Yes, this is a stupid move, since when I google for information, regardless of whether I'm using a phone or my desktop/laptop, what I'm really wanting is relevant information about my search. If I'm looking for information to a question I have, I want the best information to answer that question. It shouldn't matter what the hell the site designers did to make it mobile friendly or not. If I'm looking for specific information, I don't care if the best information is located on a webpage that looks like it's been created in 1995 and belongs in geocities, I want the information that best answers my question. Don't omit the best results just because they think that by some irrelevant criteria, that Google decided, that the info I need is not worthy of showing me, and instead they are going to show me info from a less than relevant source that has 'mobile friendly' site architecture.

And like a lot of you, I can't stand most 'mobile friendly' sites. Most suck, and most are stripped down versions of their normal site that don't allow the same access to the site information/functionality. The last 3 phones I've owned (over 6 to 7 years) all are plenty capable of showing regular websites scaled down to the screen, that allow me to zoom and pan and scroll how I want it. Most of this preferential for me than giving me a mobile friendly site that doesn't have the same navigation, or content organization, or features.

Ads are mostly annoying on mobile sites as well, since they don't use a column off the side to display them (where they are easily ignored). Instead, they put full width adds in the column of content, or even worse, they make the adds popup and cover the whole frickin' screen everytime you open a new page on the site, and you have to close the add popup constantly.

Comment: Re:Probably best (Score 1) 649

by amxcoder (#49516939) Attached to: Automakers To Gearheads: Stop Repairing Cars
When changing the ECU on cars (like when Tuners flash a new tune) it is not the same as changing the entire underlying operating system. In most cases, the parts being changed are the parameters (or mapping points) that the underlying program uses to determine Fuel/Timing (and Boost if applicable) under certain RPM-Load points. The calculation of these and engine operation coding is rarely if ever touched.

It's almost analogous to changing config files for a program. You're not effecting how the program operates, just the parameter data that the underlying program uses.

Comment: Re:IRS - Taxes (Score 1) 109

by amxcoder (#49503447) Attached to: For the most recent tax year ...
And this is the real crux of the overall problem and immorality of taxes. It's not enough to tax your income, nor is enough to tax your spending, but everytime money changes hands (and in many cases does not change hands), it is re-taxed, again and again.

You work and get paid, your salary is taxed. You put some in the bank, and some in investments, and live on the rest. Everything you buy with the money that was already taxed, is taxed again when you spend it (and again as income for whomever you made a purchase from). Then your money sitting in the bank earns measly interest, which is taxed. And your investment earnings is also taxed. Then when pull money out of your investments, it is taxed again, and once more on what ever you purchase with that money. To add insult to injury, you purchase a home, and pay tax, then each year you have to pay tax on the property that you purchased, just to keep it, over and over till you die or your can't pay (in which they confiscate your house and property). Oh yeah, when you die, everything you owned is taxed before being given to your heirs, and then they pay more taxes on it when spend that money (or sell your house or property).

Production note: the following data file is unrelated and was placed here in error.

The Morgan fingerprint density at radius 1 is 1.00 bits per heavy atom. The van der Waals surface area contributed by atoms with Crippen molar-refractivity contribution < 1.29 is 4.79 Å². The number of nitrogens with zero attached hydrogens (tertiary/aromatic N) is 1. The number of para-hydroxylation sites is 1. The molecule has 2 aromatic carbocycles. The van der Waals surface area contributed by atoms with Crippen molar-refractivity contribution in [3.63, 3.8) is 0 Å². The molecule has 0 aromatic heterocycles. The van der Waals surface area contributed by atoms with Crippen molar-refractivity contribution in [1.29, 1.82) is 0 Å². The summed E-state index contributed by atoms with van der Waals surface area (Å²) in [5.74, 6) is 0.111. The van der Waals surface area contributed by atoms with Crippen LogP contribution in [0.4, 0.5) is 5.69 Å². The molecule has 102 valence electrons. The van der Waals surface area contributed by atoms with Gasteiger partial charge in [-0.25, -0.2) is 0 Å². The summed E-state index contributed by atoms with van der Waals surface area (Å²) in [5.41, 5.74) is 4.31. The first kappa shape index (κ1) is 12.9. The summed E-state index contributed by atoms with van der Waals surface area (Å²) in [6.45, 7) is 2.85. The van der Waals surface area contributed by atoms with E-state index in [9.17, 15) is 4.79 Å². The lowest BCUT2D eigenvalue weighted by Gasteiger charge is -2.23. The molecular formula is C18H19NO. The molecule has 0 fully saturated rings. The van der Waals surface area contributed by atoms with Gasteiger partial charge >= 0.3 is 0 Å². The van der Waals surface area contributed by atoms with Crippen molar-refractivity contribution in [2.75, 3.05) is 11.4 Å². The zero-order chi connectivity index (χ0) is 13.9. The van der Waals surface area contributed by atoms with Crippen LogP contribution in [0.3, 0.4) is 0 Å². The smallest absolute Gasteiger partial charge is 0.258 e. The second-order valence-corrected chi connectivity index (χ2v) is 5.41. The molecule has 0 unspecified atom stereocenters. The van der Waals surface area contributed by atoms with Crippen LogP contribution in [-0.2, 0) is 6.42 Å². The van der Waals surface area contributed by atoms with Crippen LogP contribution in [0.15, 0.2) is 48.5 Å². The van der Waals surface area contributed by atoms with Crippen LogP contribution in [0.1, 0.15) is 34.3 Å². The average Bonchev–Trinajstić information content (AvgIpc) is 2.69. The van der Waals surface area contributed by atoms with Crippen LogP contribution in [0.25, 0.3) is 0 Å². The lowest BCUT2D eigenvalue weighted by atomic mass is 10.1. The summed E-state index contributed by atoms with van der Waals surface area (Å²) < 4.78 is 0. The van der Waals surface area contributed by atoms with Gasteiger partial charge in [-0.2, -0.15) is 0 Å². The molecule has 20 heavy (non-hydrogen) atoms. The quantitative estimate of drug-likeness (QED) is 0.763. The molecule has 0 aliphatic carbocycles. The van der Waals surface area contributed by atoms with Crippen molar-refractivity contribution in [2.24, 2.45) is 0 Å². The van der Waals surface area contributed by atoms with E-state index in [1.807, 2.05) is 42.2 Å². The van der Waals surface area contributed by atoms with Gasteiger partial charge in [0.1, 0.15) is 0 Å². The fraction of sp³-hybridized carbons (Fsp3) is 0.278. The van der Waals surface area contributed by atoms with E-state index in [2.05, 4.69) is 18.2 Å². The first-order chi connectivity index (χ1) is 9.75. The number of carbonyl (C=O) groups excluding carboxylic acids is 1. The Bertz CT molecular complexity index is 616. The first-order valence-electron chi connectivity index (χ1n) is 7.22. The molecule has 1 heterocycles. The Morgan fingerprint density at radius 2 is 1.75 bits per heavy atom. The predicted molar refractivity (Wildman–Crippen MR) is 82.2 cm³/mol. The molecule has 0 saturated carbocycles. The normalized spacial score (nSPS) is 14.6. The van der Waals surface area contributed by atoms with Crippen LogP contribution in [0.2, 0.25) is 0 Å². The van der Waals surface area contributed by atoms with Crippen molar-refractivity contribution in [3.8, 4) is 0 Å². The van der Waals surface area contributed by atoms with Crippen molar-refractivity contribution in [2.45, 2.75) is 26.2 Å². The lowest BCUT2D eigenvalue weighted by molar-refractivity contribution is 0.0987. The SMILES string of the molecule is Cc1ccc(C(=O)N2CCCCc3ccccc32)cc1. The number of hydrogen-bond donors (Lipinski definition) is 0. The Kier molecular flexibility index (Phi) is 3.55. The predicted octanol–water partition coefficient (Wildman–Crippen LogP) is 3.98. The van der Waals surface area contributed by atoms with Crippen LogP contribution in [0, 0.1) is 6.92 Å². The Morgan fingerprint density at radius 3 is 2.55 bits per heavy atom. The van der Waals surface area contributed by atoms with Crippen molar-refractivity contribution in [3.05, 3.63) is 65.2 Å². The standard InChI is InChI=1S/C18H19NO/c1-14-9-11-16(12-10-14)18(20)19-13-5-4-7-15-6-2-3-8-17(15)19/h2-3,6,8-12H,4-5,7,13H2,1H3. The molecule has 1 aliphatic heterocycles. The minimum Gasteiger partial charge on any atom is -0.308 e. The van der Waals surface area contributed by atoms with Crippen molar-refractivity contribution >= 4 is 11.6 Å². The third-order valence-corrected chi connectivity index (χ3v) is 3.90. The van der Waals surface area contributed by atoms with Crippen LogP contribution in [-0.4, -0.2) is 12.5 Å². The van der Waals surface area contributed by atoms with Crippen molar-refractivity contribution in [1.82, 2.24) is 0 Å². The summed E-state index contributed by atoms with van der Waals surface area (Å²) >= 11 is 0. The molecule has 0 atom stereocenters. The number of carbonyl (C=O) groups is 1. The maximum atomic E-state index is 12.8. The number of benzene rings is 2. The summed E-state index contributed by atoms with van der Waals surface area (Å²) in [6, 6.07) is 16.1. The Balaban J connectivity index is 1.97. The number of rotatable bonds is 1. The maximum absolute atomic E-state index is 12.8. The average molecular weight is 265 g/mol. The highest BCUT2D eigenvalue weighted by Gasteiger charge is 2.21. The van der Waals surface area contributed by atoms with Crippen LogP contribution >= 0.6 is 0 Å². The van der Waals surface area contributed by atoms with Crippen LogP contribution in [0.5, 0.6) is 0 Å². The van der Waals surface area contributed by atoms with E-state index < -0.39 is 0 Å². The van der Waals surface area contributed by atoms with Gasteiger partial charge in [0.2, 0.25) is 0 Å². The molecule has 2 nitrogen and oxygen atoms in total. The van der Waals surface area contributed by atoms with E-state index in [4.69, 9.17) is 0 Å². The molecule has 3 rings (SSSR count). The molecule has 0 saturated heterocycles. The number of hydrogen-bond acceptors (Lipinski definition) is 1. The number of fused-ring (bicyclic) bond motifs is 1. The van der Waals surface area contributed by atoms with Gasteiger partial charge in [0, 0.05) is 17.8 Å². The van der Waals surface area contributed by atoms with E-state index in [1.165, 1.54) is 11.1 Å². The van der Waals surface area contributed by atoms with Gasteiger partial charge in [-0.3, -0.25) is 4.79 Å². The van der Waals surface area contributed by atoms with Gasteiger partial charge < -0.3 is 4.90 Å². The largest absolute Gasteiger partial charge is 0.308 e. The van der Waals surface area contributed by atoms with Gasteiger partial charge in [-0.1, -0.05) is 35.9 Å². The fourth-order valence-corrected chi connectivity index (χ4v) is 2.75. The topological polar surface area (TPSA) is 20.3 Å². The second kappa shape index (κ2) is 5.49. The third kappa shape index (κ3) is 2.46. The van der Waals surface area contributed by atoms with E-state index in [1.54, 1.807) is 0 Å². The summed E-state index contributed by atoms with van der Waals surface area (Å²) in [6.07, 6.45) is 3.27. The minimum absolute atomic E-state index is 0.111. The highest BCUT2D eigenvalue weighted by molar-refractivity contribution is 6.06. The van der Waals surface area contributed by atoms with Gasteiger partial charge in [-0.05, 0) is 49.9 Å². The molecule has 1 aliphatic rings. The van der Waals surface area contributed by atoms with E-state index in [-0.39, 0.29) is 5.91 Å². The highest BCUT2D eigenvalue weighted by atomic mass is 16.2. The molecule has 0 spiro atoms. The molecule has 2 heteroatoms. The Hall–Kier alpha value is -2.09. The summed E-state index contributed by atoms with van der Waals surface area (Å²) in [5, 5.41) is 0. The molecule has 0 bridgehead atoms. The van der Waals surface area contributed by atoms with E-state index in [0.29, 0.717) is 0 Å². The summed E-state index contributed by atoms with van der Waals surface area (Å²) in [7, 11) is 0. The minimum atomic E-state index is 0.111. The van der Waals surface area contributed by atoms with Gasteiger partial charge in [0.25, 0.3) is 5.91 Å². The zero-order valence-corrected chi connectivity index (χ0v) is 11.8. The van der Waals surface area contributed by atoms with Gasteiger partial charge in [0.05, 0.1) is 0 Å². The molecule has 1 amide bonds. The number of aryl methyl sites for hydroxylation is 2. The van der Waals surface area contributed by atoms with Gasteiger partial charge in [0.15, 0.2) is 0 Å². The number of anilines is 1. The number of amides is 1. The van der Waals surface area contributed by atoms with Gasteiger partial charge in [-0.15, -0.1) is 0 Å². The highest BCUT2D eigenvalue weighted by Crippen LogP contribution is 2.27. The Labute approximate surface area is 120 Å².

While taxes of *some* form may be required for civilization to exist, I'm of the mind set, that the only way to reduce this drastically is to greatly reduce the overall size of government in general. It will never be enough for government, as the more it grows, the more it wants to take, and the more it takes, the more it will grow. Less money needed then.

Comment: Re:No more refunds from here on out (Score 1) 109

by amxcoder (#49503075) Attached to: For the most recent tax year ...
At many places, you can adjust how much is taken out. I used to work with people who would get big returns every year, so they went into HR, and raised the number of dependents on their withholding calculation. This made the software assume you had more kids/dependents and thus took less out of each check, and they would play with the numbers to try to attempt to get it as close as possible by the end of the year, so they reduced they yearly refund but kept more on each paycheck instead.

+ - Voting Machines used in Virginia fail security standards.->

Submitted by amxcoder
amxcoder writes: An investigative Commission released in it's findings that Virginia voting machines that have been in use since 2002 have been found to be seriously lacking security protections from hacking. The Guardian reports that these machines have been found to have multiple sloppy security implementations that could allow these machines to be easily compromised. Some examples given were the use of WEP WiFi encryption with pass-phrases such as 'ABCDE', the use of administrator password 'admin', use of non-patched OS's. Jeremy Epstein, from SRI International, says “You could have broken into one of these with a very small amount of technical assistance...I could teach you how to do it over the phone. It might require an administrator password, but that’s okay, the password is ‘admin’.” Epstein also claims that if the machines had been hacked or tampered with, there would be no evidence of such activity as there are no logs being kept by the machines (another security flaw). Keep in mind that these brand machines were used in at least three presidential elections and were also used in other states for various periods of time.
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The decision doesn't have to be logical; it was unanimous.